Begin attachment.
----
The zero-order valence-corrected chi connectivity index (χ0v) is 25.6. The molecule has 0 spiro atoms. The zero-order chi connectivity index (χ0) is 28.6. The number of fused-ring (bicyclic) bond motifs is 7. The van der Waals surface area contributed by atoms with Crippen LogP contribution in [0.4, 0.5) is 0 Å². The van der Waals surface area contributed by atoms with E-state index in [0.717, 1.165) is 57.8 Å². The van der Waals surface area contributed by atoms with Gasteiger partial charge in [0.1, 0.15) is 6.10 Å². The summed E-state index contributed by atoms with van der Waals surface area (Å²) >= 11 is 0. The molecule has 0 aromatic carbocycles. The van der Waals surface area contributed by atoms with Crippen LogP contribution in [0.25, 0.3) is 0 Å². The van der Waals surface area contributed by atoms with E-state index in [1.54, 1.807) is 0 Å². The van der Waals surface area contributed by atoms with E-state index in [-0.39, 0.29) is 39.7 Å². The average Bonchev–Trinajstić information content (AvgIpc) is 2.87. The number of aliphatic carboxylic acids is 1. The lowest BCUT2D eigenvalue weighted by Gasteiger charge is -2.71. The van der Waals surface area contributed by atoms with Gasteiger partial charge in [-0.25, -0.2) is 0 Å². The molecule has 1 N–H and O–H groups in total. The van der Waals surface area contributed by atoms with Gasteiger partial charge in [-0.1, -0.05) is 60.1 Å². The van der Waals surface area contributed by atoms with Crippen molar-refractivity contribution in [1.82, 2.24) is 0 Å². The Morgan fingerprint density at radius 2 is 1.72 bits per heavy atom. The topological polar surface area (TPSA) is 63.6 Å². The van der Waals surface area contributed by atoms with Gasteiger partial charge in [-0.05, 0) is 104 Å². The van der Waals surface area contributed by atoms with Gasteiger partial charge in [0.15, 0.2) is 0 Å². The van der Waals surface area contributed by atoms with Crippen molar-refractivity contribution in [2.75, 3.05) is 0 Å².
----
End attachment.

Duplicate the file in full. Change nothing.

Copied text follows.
The zero-order valence-corrected chi connectivity index (χ0v) is 25.6. The molecule has 0 spiro atoms. The zero-order chi connectivity index (χ0) is 28.6. The number of fused-ring (bicyclic) bond motifs is 7. The van der Waals surface area contributed by atoms with Crippen LogP contribution in [0.4, 0.5) is 0 Å². The van der Waals surface area contributed by atoms with E-state index in [0.717, 1.165) is 57.8 Å². The van der Waals surface area contributed by atoms with Gasteiger partial charge in [0.1, 0.15) is 6.10 Å². The summed E-state index contributed by atoms with van der Waals surface area (Å²) >= 11 is 0. The molecule has 0 aromatic carbocycles. The van der Waals surface area contributed by atoms with Crippen LogP contribution in [0.25, 0.3) is 0 Å². The van der Waals surface area contributed by atoms with E-state index in [1.54, 1.807) is 0 Å². The van der Waals surface area contributed by atoms with E-state index in [-0.39, 0.29) is 39.7 Å². The average Bonchev–Trinajstić information content (AvgIpc) is 2.87. The number of aliphatic carboxylic acids is 1. The lowest BCUT2D eigenvalue weighted by Gasteiger charge is -2.71. The van der Waals surface area contributed by atoms with Gasteiger partial charge in [-0.25, -0.2) is 0 Å². The molecule has 1 N–H and O–H groups in total. The van der Waals surface area contributed by atoms with Gasteiger partial charge in [-0.1, -0.05) is 60.1 Å². The van der Waals surface area contributed by atoms with Crippen molar-refractivity contribution in [1.82, 2.24) is 0 Å². The Morgan fingerprint density at radius 2 is 1.72 bits per heavy atom. The topological polar surface area (TPSA) is 63.6 Å². The van der Waals surface area contributed by atoms with Gasteiger partial charge in [-0.05, 0) is 104 Å². The van der Waals surface area contributed by atoms with Gasteiger partial charge in [0.15, 0.2) is 0 Å². The van der Waals surface area contributed by atoms with Crippen molar-refractivity contribution in [2.75, 3.05) is 0 Å².